North Sentinel Island in the Bay of Bengal near India is about as different as the Island of Manhattan as possible, though it is approximately the same size. While the inhabitants of Manhattan’s most densely populated city, New York, scurry from a taxi cab to their jobs as office clerks, janitors, secretaries, cashiers, and nannies for the financial elite, a mysterious tribe of Sentinalese people live within a 3-mile exclusion zone to prevent anyone from getting close enough to see how they live.

sentinal-island-copy

While New York City is crawling with people, it is thought that a tsunami wiped out most of the Sentinalese, and that there are a mere 50-400 people of this secretive tribe remaining. The inhabitants of North Sentinel are so protective of their way of life, that any attempt to study or contact them is met with fierce violence. They refuse to be integrated into the modern way of life.

One of the earliest accounts of outside contact with the island, in 1896, reveals that an Indian convict escaped prison and washed up on the island’s shores. He was found just a few weeks later with his throat cut and arrows protruding through his head.

In the 1980s a shipwreck occurred on the island. The Sentinalese tried to invade the ship to take its cargo, and many were killed by the men aboard.

Most recently, two people were killed when they were illegally fishing for crabs, and their boat drifted onto the island overnight. When a helicopter attempted to retrieve the bodies of the fishermen, the helicopter was shot down with arrows.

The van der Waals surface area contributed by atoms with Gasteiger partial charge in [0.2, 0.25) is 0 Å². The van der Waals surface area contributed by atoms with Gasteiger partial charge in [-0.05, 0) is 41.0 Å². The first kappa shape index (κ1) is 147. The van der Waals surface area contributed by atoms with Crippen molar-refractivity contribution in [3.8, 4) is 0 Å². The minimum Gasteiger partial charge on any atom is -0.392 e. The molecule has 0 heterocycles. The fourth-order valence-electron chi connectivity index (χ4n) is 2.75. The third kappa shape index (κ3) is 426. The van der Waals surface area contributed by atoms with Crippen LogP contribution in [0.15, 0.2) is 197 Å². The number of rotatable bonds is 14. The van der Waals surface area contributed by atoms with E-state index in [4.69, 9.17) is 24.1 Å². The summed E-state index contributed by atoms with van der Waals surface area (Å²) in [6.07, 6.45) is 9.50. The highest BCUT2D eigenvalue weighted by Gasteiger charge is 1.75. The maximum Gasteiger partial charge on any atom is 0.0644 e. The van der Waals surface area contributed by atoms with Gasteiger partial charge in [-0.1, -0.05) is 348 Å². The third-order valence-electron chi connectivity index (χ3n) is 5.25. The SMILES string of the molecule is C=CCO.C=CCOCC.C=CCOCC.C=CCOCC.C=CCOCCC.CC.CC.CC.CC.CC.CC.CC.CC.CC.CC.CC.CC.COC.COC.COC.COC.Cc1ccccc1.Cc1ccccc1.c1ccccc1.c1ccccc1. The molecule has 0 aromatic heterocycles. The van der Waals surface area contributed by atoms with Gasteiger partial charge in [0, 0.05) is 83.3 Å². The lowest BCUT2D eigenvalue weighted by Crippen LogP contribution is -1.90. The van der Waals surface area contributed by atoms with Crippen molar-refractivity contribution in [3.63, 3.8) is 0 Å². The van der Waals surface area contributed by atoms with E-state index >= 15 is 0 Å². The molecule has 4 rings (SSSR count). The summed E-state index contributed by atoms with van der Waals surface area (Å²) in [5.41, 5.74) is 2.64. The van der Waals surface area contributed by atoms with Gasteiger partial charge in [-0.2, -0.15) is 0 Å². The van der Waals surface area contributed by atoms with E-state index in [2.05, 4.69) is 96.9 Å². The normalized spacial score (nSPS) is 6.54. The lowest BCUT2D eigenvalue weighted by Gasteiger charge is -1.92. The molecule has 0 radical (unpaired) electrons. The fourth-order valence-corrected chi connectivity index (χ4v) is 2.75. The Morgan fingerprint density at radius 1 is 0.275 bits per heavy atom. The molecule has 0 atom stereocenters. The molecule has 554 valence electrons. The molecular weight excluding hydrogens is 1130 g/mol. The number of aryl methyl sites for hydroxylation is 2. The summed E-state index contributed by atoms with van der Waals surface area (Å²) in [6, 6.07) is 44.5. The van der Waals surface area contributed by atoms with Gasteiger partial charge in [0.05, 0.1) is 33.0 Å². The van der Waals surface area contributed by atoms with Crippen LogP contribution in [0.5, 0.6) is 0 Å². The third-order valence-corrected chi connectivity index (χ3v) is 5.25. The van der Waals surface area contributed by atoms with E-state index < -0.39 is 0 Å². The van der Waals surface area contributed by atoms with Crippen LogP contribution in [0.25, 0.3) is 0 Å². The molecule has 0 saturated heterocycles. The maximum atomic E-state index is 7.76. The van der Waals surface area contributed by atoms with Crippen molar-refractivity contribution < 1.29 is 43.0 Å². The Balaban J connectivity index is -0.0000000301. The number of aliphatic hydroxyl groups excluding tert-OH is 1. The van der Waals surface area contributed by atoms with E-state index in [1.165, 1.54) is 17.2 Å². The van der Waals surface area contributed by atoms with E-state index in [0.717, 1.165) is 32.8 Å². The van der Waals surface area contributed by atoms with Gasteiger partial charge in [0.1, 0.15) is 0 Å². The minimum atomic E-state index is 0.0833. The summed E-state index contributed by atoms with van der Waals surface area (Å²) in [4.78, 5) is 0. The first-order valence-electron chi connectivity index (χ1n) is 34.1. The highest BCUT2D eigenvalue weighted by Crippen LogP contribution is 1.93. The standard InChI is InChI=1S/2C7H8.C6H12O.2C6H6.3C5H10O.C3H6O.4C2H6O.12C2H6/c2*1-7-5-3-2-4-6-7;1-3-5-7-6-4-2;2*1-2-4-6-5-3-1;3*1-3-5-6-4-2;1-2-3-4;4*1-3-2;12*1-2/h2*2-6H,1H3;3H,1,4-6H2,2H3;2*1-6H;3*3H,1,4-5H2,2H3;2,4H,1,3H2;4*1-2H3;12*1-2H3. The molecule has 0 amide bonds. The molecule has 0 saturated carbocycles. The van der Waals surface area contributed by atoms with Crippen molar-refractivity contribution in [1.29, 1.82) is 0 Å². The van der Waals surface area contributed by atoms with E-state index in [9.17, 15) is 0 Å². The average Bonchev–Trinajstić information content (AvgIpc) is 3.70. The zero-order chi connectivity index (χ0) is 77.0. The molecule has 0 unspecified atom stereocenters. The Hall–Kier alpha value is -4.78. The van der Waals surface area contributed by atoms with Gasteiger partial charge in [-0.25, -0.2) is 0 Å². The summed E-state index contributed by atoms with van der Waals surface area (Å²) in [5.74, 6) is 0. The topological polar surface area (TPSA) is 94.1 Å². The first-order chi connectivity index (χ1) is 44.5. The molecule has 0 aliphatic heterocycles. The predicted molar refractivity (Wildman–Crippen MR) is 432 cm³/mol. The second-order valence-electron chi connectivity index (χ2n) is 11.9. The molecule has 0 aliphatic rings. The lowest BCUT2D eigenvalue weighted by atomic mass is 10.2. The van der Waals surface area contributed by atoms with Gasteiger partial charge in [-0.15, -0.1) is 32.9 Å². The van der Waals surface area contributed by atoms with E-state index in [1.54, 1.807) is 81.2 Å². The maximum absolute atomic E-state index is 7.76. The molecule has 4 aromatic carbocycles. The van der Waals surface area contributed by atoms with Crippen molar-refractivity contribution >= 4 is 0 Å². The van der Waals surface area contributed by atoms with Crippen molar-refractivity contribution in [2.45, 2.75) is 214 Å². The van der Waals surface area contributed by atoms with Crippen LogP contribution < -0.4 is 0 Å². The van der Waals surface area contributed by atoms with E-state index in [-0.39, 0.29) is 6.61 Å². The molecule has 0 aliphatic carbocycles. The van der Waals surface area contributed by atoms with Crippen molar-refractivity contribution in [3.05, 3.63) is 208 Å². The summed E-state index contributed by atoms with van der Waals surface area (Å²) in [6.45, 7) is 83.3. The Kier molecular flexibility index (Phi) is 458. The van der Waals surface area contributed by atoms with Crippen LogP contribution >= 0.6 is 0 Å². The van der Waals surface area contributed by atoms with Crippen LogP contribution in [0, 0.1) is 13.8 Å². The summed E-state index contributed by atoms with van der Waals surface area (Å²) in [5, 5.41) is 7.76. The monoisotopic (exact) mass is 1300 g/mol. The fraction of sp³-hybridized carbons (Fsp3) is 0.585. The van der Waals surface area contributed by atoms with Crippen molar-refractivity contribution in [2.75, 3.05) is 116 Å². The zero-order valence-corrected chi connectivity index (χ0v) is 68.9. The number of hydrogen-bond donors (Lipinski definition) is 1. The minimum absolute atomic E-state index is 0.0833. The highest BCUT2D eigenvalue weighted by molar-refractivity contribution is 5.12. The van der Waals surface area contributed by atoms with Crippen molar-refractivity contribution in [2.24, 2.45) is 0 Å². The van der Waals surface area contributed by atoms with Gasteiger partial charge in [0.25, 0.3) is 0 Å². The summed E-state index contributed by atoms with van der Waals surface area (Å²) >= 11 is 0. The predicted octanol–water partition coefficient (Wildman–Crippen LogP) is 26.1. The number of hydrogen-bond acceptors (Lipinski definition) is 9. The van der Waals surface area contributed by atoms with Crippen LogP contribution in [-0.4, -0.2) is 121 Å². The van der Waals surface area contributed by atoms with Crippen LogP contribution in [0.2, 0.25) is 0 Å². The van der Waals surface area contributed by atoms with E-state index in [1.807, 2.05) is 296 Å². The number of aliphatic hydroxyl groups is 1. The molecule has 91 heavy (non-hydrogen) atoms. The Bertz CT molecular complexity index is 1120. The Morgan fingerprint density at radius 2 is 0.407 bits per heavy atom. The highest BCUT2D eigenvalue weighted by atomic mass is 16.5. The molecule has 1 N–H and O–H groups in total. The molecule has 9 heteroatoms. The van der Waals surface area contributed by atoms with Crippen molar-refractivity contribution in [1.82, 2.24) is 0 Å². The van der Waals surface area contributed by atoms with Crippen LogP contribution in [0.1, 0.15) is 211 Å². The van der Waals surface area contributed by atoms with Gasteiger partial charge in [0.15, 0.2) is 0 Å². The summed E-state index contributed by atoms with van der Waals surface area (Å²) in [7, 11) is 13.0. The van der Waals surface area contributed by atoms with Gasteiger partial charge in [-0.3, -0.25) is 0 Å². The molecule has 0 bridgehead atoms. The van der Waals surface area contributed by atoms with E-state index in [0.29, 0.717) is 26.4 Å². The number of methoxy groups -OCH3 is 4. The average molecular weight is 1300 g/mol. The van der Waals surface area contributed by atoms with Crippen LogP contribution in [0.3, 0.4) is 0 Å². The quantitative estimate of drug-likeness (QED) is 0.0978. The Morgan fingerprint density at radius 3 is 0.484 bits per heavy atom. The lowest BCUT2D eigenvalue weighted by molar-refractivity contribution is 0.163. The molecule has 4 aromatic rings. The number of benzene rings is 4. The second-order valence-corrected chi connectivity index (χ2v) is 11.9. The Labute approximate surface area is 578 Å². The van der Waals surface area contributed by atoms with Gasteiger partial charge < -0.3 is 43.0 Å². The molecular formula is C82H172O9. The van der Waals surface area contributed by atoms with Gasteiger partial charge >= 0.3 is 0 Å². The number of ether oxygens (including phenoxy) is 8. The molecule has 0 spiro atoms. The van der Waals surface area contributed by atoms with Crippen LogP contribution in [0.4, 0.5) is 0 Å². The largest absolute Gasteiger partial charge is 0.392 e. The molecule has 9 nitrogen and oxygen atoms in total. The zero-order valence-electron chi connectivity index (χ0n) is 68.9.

Only one Indian anthropologist has been able to contact them and reportedly spent 24 years trying to gain their trust with bribes of coconuts and iron bits in order to learn how they live. All he was able to discern is that they are likely not cannabilstic, as previously assumed, with few other details filling in the gaps.

It was discovered, that they know how to use fire, but hide it jealously, because they don’t know how to make it. Their arrows are forged from iron taken from shipwrecks, and they are consummate marksmen.

They smear their deep ebony-toned skin with white or ochre as a form of art. It is also thought that their songs contain only two notes and that they can only count to two. Anything above this number they simply call, “many.”

They have no community structure, with no ‘chiefs,’ and no ‘witch doctors.’

Because the Sentinalese have shot arrows and thrown rocks at almost any plane that tries to land there, even if delivering food or other ‘aid,’ the government has banned travel and allows the tribe to live as they see fit.

It is estimated that the Sentinalese tribe lives as people did more than 15,000 years ago – well before the infiltration of human life with artificial intelligence, the nanny state, endless technologically gizmos, dysfunctional social structures, and more ‘stuff’ ‘than any of us truly need. While reverting to tribalism isn’t necessarily the answer to all modern woes, certainly the Sentinalese guard their way of life because they understand – on some level – the preciousness of isolation.

There are other indigenous tribes still living in various degrees of separation from the rest of the world in the island chain, including the Andamanese, the Onge and the Jarawa. Each is threatened by all-seeing eye which aims to govern even the most remote areas of the world, and the devilish acts of a society gone awry.

The Jawara have been the subject of sexual abuse from outsiders to their tribe, and the Oge have faced their own tribulations from letting outsiders in.

The question is how do we protect indigenous tribes that are remote and isolated when we can’t even protect indigenous cultures right under our noses.

The Sentinalese may be a stone age people with little technological prowess, but they have kept their culture alive for around 15-60,000 years. We seem to be on the verge of WWIII in fewer than several hundred years. Who could be the wiser among us?

Image credit: northsentinelisland.com